July 13, 2014
It was sometime around 8am as Michael and I set out from the dusty parking lot (9,280 ft) at North Lake, walking about half a mile up the road to the Paiute/Lamarck Trailhead (9,360 ft). Even at over 9,000 ft of elevation, the temperature was already in the mid 70s and rising steadily. It was going to be a warm day. From the trailhead, the Paiute Pass Trail gradually ascended 4.7 miles along the North Fork of Bishop Creek to Paiute Pass (11,400 ft), passing by several shallow alpine lakes and grassy meadows along the way.
heading up to Paiute Pass
We reached Paiute Pass sometime around 10:45am and were relieved from the heat by a strong cool breeze which blew in from the west. Since Michael wanted to acclimate to the altitude, we lingered around at the pass for about an hour taking naps.
looking towards Summit Lake on the west side of Paiute Pass
The Paiute Pass Trail continued on west of the pass, descending 11.9 miles at a very gradual grade down Paiute Canyon to the John Muir Trail (8,080 ft). The rolling hills of alpine tundra were soon replaced by coniferous forest. To the south, the powerful Paiute Creek thundered along its banks.
A few miles before intersecting the JMT, the massive profile of the LeConte Divide came into view to the south.
The Paiute Pass Trail intersected the JMT where a large footbridge crossed to the south side of Paiute Creek. A sign on the south side of the bridge indicated that we were entering Kings Canyon National Park. We headed south on the JMT for about a tenth of a mile, then took off cross country south to cross the San Joaquin River before accessing the toe of the LeConte Divide immediately on the other side.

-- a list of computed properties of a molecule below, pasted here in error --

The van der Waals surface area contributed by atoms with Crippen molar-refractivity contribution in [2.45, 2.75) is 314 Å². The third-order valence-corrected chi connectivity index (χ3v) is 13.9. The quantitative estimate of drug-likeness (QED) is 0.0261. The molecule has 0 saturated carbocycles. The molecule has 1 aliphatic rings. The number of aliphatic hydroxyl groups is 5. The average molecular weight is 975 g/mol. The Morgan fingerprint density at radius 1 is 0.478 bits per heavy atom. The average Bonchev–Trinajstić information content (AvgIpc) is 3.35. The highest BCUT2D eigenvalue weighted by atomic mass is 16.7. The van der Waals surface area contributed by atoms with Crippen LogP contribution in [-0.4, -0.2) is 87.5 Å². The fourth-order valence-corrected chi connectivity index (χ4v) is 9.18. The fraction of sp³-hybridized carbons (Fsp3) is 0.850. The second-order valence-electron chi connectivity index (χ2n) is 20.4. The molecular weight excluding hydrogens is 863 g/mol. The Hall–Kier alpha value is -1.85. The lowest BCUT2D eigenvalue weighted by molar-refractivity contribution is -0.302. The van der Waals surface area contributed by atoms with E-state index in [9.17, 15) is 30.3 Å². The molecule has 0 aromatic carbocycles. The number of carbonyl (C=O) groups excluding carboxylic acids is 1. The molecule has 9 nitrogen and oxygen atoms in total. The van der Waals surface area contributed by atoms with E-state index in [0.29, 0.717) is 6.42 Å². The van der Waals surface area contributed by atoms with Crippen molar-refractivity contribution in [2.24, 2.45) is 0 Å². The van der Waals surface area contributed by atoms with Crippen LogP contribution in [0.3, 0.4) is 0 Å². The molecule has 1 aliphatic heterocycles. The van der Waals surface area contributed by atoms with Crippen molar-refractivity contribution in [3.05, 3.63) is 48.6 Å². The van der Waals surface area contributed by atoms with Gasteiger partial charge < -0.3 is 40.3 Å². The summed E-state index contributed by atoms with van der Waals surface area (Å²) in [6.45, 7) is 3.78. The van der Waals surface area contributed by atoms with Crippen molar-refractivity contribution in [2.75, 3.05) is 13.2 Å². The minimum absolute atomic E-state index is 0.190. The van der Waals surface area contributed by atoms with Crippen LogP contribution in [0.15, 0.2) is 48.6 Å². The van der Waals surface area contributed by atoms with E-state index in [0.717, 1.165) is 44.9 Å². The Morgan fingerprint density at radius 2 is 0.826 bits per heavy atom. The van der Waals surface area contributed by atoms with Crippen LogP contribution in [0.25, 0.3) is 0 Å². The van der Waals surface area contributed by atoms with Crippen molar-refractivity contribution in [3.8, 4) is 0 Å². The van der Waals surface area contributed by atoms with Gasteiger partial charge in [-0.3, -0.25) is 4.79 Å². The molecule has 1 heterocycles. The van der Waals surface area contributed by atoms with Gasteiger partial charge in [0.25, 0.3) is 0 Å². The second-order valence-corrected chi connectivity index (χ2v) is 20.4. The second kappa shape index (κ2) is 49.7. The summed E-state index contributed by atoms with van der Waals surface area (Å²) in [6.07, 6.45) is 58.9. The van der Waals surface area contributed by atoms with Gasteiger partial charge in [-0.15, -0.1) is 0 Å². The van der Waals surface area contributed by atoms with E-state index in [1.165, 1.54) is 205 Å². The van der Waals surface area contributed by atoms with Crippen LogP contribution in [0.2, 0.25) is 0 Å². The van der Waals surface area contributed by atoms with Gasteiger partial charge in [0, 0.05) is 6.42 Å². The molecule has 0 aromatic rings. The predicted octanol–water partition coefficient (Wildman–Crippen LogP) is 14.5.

The toe of the LeConte Divide was a small spur ridge which branched north from the divide, running in a NW to SE direction. As the spur ridge merged into the the main ridge, we continued up in a general southern direction on steep terrain, heading for a very recognizable feature which I dubbed "Gray Dome."
looking south from the JMT (the spur ridge is the large blob in the foreground)
crossing the San Joaquin River
looking south from the spur ridge
The views opened up dramatically as we ascended, especially of the deep gorge of Goddard Canyon to the east.
The NW face of Gray Dome contained a short section of class 3 climbing (with maybe a few moves of low class 4) on generally solid rock.
After reaching the top of Gray Dome, the ridge narrowed slightly and descended a short ways to a large flat area (10,560 ft) containing two tarns just north of a large lake (Lake 10,463 ft on topo map).
ascending the ridge above Gray Dome
Seeing that this spot was as good as any, we decided to stop here for the night, camping on the eastern end of the southern tarn. There were plenty of spots to camp, so we set up fairly quickly, ate dinner, and went to sleep sometime around 9pm. I later dubbed this great camping area "Henry Flats."
go to Day 2